These luring headlines enticed readers to take a look, but the stories themselves made the people, and more importantly, the editors want to read the newspaper.  Pulitzer’s formula for success was very simple, to write a story so simple that anyone could read, but also so colorful that no one would forget.[5]  Another technique Pulitzer encouraged his journalists to incorporate in articles were interviews.[6]  A new idea at the time, Pulitzer wanted the voices of the city to be heard as in the articles the World published.

In complete harmony with pushing the boundaries of the text itself in journal articles, Pulitzer in addition integrated pictures into the stories he published.  As Jack Shafer states in “The Lost World of Joseph Pulitzer,” halftone photos, dramatic and comic illustrations, inset graphics, hand-lettered headlines, and buckets of color enlivened these artful pages.[7]  The picture inlayed with the text of an article gives the World a three-dimensional quality that is very real and engaging with the reader, a quality only the World possessed at the beginning.

At a time when radio wasn’t for sale to the public, television was still a theory, and film had not reached its full potential, the newspaper was the only source of information and even entertainment.  Pulitzer was able to give the subscribers of the World both the entertainment they wanted, and the accurate information they needed to live their lives.

[1]               Judith Sheppard, “Playing defense,” American Journalism Review, September 1998, 49.

[2]               James McGrath Morris, “Man of the World,” Wilson Quarterly 34, Winter2010, 28-33.

[3]               Ibid.

[4]               Ibid.

[5]               Ibid.

[6]               Ibid.

[7]               Jack Shafer, The Lost World of Joseph Pulitzer, (accessed September 28, 2011).

Criteria for timelines

Tuesday, September 20th, 2011

Creativity–Events going beyond the syllabus,

Meets need of basic information (events, citations, basic description, dates, no typos, correct categorization)

Going beyond the basics (images, descriptions)

Wide breadth of information for your category


And you thought our timeline is going to be complicated…

Sunday, September 4th, 2011

Check out this 1859 attempt to chart history on a grid.


[Hat Tip to Miriam Posner for the link.]

Examples of timelines

Friday, September 2nd, 2011

Check out this interactive timeline about the evolution of the web (it works best in Chrome or an up-to-date browser.  It’s a bit infographic, bit timeline, bit website.  What ideas might we glean from it about the way we might present our own information in our timeline of the Information Age?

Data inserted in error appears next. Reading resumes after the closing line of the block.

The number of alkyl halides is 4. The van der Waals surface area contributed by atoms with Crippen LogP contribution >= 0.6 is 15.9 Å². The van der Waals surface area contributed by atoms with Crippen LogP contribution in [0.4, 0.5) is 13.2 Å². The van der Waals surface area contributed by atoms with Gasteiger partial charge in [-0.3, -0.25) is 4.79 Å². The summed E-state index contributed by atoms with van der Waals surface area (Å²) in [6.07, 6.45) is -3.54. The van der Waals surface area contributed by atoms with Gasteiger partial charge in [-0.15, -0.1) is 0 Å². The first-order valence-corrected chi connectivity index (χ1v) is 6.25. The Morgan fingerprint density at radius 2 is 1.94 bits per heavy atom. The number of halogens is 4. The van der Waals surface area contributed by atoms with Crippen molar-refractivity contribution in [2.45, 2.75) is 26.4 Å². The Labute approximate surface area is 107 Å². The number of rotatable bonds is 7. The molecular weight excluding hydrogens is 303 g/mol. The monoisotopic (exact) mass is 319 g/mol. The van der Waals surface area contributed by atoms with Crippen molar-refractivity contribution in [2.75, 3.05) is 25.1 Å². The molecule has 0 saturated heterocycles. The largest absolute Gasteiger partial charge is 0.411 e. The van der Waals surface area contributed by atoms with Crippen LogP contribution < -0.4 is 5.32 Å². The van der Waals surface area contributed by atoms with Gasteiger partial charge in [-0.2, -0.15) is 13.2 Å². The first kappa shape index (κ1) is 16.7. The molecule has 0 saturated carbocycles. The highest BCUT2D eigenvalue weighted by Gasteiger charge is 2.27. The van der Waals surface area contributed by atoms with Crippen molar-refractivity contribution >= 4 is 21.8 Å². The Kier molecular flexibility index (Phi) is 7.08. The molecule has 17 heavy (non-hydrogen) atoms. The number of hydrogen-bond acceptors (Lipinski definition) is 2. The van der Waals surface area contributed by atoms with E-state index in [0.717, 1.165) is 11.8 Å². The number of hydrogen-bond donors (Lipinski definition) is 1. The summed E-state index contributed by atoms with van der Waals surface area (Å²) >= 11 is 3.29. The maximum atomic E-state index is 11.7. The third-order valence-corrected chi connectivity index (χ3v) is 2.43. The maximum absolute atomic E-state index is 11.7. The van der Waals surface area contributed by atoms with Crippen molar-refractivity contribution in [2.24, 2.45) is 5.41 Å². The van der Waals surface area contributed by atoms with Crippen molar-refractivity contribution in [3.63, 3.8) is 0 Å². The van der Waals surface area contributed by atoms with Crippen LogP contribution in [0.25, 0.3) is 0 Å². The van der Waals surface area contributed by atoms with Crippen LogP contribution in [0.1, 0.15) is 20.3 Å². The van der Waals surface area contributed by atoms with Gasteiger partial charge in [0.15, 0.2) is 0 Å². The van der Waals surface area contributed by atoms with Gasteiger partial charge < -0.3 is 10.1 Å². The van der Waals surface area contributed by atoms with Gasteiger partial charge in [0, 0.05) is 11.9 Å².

[Hat-tip to former student, Chris Darder, for pointing this out to me.]

And for the kind of interactive timelines UMW students have created using the Simile timeline widget, see:

And for other, non-UMW examples, see


Tuesday, August 30th, 2011

Welcome to my blog for History of the Information Age!

My name is Caitlin Murphy, and I am a senior double majoring in History and Digital Media Studies. In this space, I will be discussing my thoughts on the technology, both modern and otherwise. While I like to think I have a basic grasp of modern technology, I don’t know nearly as much as I’d like, or how we have the technology we have today.

I signed up for the History of the Information Age because I am very interested in digital media. Technology is integral to how the world exists as we know it, and I think the study of that is necessary for understanding the modern world. Not just how it is used now or how it can be used in the future, but also it’s evolution and history. I’ve taken several digital media classes, but never within the context of history, and I wanted to explore that aspect of it. I also enjoy learning the way we have been integrating interesting (but sometimes seemingly useless) modern technology into our culture for ages, and how this has changed the way life is today. Exploring the history of film and propaganda would be fascinating as well.

Zotero and the class bibliography

Monday, August 29th, 2011

Our group class bibliography is available at

This is a great post on using the newest version of Zotero.


Coming soon….

Tuesday, August 9th, 2011

….the new site for the fall 2011 history of the Information Age course at UMW.